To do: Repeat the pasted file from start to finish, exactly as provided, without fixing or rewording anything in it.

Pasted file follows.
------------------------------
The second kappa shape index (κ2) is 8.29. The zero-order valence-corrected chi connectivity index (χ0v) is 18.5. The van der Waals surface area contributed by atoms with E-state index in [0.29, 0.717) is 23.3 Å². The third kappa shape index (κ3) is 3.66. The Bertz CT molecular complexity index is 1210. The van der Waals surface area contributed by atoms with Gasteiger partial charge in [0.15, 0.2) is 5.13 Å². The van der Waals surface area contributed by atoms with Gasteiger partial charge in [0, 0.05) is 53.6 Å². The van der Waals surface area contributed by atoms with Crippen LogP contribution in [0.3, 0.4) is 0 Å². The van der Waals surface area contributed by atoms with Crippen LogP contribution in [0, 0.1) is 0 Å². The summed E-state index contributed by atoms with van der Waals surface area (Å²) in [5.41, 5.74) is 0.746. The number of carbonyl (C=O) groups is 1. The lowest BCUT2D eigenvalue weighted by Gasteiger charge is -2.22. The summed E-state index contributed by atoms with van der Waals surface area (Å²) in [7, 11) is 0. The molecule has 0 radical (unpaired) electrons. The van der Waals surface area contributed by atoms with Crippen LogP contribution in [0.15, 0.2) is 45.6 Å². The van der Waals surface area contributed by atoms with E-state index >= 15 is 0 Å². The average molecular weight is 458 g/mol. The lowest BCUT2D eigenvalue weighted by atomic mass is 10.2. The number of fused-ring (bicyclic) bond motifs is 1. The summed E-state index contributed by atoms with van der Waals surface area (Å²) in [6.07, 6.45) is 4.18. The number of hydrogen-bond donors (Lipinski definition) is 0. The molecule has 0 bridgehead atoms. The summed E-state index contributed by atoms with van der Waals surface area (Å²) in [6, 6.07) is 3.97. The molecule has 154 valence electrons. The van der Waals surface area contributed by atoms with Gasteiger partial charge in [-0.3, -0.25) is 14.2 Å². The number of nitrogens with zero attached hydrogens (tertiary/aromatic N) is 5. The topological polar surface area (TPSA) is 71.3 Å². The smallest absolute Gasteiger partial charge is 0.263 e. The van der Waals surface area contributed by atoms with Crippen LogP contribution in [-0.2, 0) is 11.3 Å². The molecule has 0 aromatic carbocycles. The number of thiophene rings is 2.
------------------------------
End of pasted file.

The second kappa shape index (κ2) is 8.29. The zero-order valence-corrected chi connectivity index (χ0v) is 18.5. The van der Waals surface area contributed by atoms with E-state index in [0.29, 0.717) is 23.3 Å². The third kappa shape index (κ3) is 3.66. The Bertz CT molecular complexity index is 1210. The van der Waals surface area contributed by atoms with Gasteiger partial charge in [0.15, 0.2) is 5.13 Å². The van der Waals surface area contributed by atoms with Gasteiger partial charge in [0, 0.05) is 53.6 Å². The van der Waals surface area contributed by atoms with Crippen LogP contribution in [0.3, 0.4) is 0 Å². The van der Waals surface area contributed by atoms with Crippen LogP contribution in [0, 0.1) is 0 Å². The summed E-state index contributed by atoms with van der Waals surface area (Å²) in [5.41, 5.74) is 0.746. The number of carbonyl (C=O) groups is 1. The lowest BCUT2D eigenvalue weighted by Gasteiger charge is -2.22. The summed E-state index contributed by atoms with van der Waals surface area (Å²) in [7, 11) is 0. The molecule has 0 radical (unpaired) electrons. The van der Waals surface area contributed by atoms with Crippen LogP contribution in [0.15, 0.2) is 45.6 Å². The van der Waals surface area contributed by atoms with E-state index >= 15 is 0 Å². The average molecular weight is 458 g/mol. The lowest BCUT2D eigenvalue weighted by atomic mass is 10.2. The number of fused-ring (bicyclic) bond motifs is 1. The summed E-state index contributed by atoms with van der Waals surface area (Å²) in [6.07, 6.45) is 4.18. The number of hydrogen-bond donors (Lipinski definition) is 0. The molecule has 0 bridgehead atoms. The summed E-state index contributed by atoms with van der Waals surface area (Å²) in [6, 6.07) is 3.97. The molecule has 154 valence electrons. The van der Waals surface area contributed by atoms with Gasteiger partial charge in [-0.3, -0.25) is 14.2 Å². The number of nitrogens with zero attached hydrogens (tertiary/aromatic N) is 5. The topological polar surface area (TPSA) is 71.3 Å². The smallest absolute Gasteiger partial charge is 0.263 e. The van der Waals surface area contributed by atoms with Crippen LogP contribution in [-0.2, 0) is 11.3 Å². The molecule has 0 aromatic carbocycles. The number of thiophene rings is 2.